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Src kinase inhibition with dasatinib impairs neutrophil function and clearance of Escherichia coli infection in a murine model of acute lung injury

Lookup NU author(s): Dr Jim Macfarlane, Dr Marie-Helene Ruchaud, Jonathan Scott, Professor John SimpsonORCiD



This work is licensed under a Creative Commons Attribution 4.0 International License (CC BY 4.0).


© 2020, The Author(s).Background: Neutrophils rapidly respond to and clear infection from tissues, but can also induce tissue damage through excessive degranulation, when acute inflammation proceeds unchecked. A number of key neutrophil functions, including adhesion-dependent degranulation, are controlled by src family kinases. Dasatinib is a potent src inhibitor used in treating patients with chronic myeloid leukaemia and treatment-resistant acute lymphoblastic leukaemia. We hypothesized that dasatinib would attenuate acute inflammation by inhibiting neutrophil recruitment, degranulation and endothelial cell injury, without impairing bacterial clearance, in a murine model of bacteria-induced acute lung injury. C57BL/6 mice received intratracheal Escherichia coli, and were treated with intraperitoneal dasatinib or control. Bacterial clearance, lung injury, and markers of neutrophil recruitment and degranulation were measured. Separately, human blood neutrophils were exposed to dasatinib or control, and the effects on a range of neutrophil functions assessed. Results: Dasatinib was associated with a dose-dependent significant increase in E. coli in the mouse lung, accompanied by impairment of organ function, reflected in significantly increased protein leak across the alveolar-capillary membrane. However, the number of neutrophils entering the lung was unaffected, suggesting that dasatinib impairs neutrophil function independent of migration. Dasatinib did not cause direct toxicity to human neutrophils, but led to significant reductions in phagocytosis of E. coli, adhesion, chemotaxis, generation of superoxide anion and degranulation of primary and secondary granules. However, no biologically important effect of dasatinib on neutrophil degranulation was observed in mice. Conclusions: Contrary to our starting hypothesis, src kinase inhibition with dasatinib had a detrimental effect on bacterial clearance in the mouse lung and therefore does not represent an attractive therapeutic strategy to treat primary infective lung inflammation. Data from human neutrophils suggest that dasatanib has inhibitory effects on a range of neutrophil functions.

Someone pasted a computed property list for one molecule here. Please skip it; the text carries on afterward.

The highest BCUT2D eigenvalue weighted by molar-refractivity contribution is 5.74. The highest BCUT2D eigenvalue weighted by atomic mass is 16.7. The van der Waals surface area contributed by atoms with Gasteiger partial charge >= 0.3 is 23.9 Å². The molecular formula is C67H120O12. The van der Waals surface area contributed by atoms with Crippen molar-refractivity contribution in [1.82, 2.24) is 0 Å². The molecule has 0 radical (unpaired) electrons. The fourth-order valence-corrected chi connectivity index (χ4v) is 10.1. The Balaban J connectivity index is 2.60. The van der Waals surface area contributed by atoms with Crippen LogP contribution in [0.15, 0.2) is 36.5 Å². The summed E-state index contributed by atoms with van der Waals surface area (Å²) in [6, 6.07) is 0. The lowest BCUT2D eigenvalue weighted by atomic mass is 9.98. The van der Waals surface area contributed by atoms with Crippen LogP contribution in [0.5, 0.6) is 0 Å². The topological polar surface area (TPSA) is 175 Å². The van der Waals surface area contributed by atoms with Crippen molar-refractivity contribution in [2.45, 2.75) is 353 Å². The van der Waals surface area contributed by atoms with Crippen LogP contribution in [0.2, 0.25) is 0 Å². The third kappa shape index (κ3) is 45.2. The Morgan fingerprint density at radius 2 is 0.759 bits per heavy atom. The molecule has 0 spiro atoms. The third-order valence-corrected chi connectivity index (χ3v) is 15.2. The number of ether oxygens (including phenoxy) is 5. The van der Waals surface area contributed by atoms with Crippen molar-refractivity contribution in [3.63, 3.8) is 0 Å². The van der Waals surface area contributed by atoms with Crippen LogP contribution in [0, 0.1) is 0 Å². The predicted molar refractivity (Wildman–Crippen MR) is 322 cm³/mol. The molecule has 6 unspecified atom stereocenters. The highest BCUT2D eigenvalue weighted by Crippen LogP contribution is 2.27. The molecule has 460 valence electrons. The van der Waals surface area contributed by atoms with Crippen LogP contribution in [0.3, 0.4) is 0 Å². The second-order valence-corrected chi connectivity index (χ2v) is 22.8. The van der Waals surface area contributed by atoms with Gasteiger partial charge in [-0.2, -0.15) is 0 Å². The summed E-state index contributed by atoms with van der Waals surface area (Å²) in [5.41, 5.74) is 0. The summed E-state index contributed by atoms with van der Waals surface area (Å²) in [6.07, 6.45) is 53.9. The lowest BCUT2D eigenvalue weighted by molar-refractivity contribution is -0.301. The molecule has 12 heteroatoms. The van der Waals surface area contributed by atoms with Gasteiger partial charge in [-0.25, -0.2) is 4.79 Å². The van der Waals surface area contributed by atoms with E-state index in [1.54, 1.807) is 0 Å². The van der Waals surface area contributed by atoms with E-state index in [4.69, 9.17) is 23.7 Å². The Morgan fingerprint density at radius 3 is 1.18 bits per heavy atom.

Publication metadata

Author(s): Macfarlane JG, Dorward DA, Ruchaud-Sparagano M-H, Scott J, Lucas CD, Rossi AG, Simpson AJ

Publication type: Article

Publication status: Published

Journal: Journal of Inflammation

Year: 2020

Volume: 17

Print publication date: 01/12/2020

Online publication date: 30/10/2020

Acceptance date: 30/09/2020

Date deposited: 11/11/2020

ISSN (electronic): 1476-9255

Publisher: BioMed Central Ltd


DOI: 10.1186/s12950-020-00261-5


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Funder referenceFunder name
UK Medical Research Council MR/K013386/1 (AGR).
Wellcome Trust WT095157 (JGM)
WT094415 (CDL)
WT096497 (DAD)